Remember when all we had to worry about was more snow? The COVID-19 virus has many of us bunkered down in self issolation, hiding behind a fortress of toilet paper. Schools and sports leagues have been suspended and late night talk shows are either dark or performed in empty studios.
For those looking towards their screens for escape, the good news is that there’s never been a better time to binge. Over the next 14 days, I’ll be making suggestions to get viewers pointed in various directions. Here’s one the whole family can enjoy that is way, way out of left field:
Family Affair (Amazon Prime Video). Okay, stay with me on this. This gentle sitcom, which ran from 1966 to 1971, might seem an odd choice to binge a half century later, but there’s something wistful and dare I say calming about these simple half-hours.
Movie star tough guy Brian Keith starred as “Uncle” Bill Davis, a Manhattan engineer who lived in a bachelor pad in the sky with his English man servant “French” (Sebastian Cabot). Suddenly, three children — six-year-old twins Buffy and Jody (Anissa Jones and Johnny Whitaker) and their teenage sister, Cissy (Kathy Garver) — are dumped in his lap by their unpleasant aunt.
The show was so much a part of the ’60s pop culture scene it had its own Mad Magazine parody. Mr. French, or course, was called, “Mr. Stench.”
This was the era of high concept comedies such as Bewitched, Hogan’s Heroes, The Adaams Family, Gilligan’s Island and My Three Sons — the later also produced by Don Fedderson. Back when movie stars sneered at TV work, Fedderson lured Fred MacMurray and Brian Keith onto sitcom sets by working entire production schedules around his headliners. MacMurray and Keith only had to work two 30-day stretches a season. Scripts were written ahead of time, then Keith would come through the door of his character’s highrise apartment and the kids would yell, “Uncle Bill!” four times an episode. Later, the other actors would shoot their scenes months before or after Keith headed back to the golf course.
Here’s the surprise, 50 years later: Keith’s understated, half-improvised performance is very modern. He’s not yelling like Ricky Ricardo or mugging like the folks on F-Troop. Half the time he looks like he just woke up. Yet the scenes with him and the kids work every time.
Keith hand-picked Whitaker, who he worked with on a previous movie, director Norman Jewison’s terrific Cold War comedy, “The Russians are Coming, The Russians are Coming.” The two got to know each other by playing catch between takes. Keith, from a showbiz family and once a child actor himself, probably saw a kindred spirit in the young redhead.
Be warned: scripts are uneven and reflect what was then the “man’s world” of the ’60s. Many of the women on the show are one-dimensonal, especially Davis’ “babe of the week” love interests (including one played by future Catwoman Lee Meriwether).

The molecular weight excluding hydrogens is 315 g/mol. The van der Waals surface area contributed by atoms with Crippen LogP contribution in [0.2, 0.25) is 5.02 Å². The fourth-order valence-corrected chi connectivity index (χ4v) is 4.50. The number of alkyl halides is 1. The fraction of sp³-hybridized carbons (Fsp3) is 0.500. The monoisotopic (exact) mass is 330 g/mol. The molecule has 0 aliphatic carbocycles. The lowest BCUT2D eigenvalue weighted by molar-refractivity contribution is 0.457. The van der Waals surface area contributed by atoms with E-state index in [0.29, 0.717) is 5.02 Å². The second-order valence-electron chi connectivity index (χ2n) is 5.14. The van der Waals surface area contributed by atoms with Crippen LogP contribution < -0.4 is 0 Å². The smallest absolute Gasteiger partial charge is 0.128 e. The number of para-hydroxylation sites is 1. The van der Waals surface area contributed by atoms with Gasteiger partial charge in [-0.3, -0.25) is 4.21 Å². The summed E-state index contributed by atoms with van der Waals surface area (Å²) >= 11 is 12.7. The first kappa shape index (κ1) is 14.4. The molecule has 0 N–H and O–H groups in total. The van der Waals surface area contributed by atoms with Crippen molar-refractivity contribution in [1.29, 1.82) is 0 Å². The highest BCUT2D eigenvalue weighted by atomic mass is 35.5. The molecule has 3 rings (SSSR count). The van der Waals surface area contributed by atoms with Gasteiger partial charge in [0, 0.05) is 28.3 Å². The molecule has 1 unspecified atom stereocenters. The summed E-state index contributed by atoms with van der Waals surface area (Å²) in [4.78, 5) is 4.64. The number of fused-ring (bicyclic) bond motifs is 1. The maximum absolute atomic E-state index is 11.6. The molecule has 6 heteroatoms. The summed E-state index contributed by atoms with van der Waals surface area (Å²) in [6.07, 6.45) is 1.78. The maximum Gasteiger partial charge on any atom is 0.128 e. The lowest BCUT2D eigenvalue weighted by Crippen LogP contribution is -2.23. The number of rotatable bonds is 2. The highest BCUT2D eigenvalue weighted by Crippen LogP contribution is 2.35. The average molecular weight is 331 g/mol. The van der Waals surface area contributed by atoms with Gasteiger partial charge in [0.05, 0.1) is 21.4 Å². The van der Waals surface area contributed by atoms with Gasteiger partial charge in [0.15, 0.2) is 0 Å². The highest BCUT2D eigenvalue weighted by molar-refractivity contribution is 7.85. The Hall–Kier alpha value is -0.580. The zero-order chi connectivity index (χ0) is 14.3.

Casting seemed to catch actors either on the way up or on the way out. Boomers can play “Spot the Child Stars,” with Lisa Gerritsen, Erin Moran, Brady kid Eve Plumb (in a tearjerker of a “Christmas in July” storyline), Leif Garrett, Veronica Cartwright, Clint Howard and Butch Patrick. TCM fans may spot Joan Blondell, Ida Lupino, Jackie Coogan and Merna Loy.
Some individual episodes stand out. The great Peggy Chantler Dick contributed three stellar storylines. Groucho Mark’s son Arthur penned one that is pretty much a test run for his play (and movie) “The Impossible Years.” Most stories weren’t so much about the lessons the kids had to learn; the pupil was usually the dad. Give Uncle Bill credit though: he was in for the long haul.
There are some technical issues. The Manhattan skyline seen beyond Davis’ enormous balcony looks like it was painted by the Drama Class at Brampton’s Mayfield Secondary. Family Affair was never meant to be seen in high-def on a big screen. The kaleidoscope intro still seems like a hasty place filler that no one ever got around to replacing.
Never mind all that. Jones and Whitaker will melt the hardened heart of the most cynical TV critic. Those kids knew their lines and hit their marks. The scenes with Keith are natural and winning.
There was always something a little odd about the rash of “motherless” sitcoms of the ’60s (including My Three Sons, The Andy Griffith Show, Bachelor Father and The Courtship of Eddies Father). Clearly, the Davis clan relied a bit much on their buttoned-down butler, a perk few home watching could enjoy.
Still, there was something very genuine and touching in the relationships; Keith made it look like he really was crazy about those kids. Recommendation: sample random episodes from the first two or three seasons. It will take you far, far away from anything on CNN.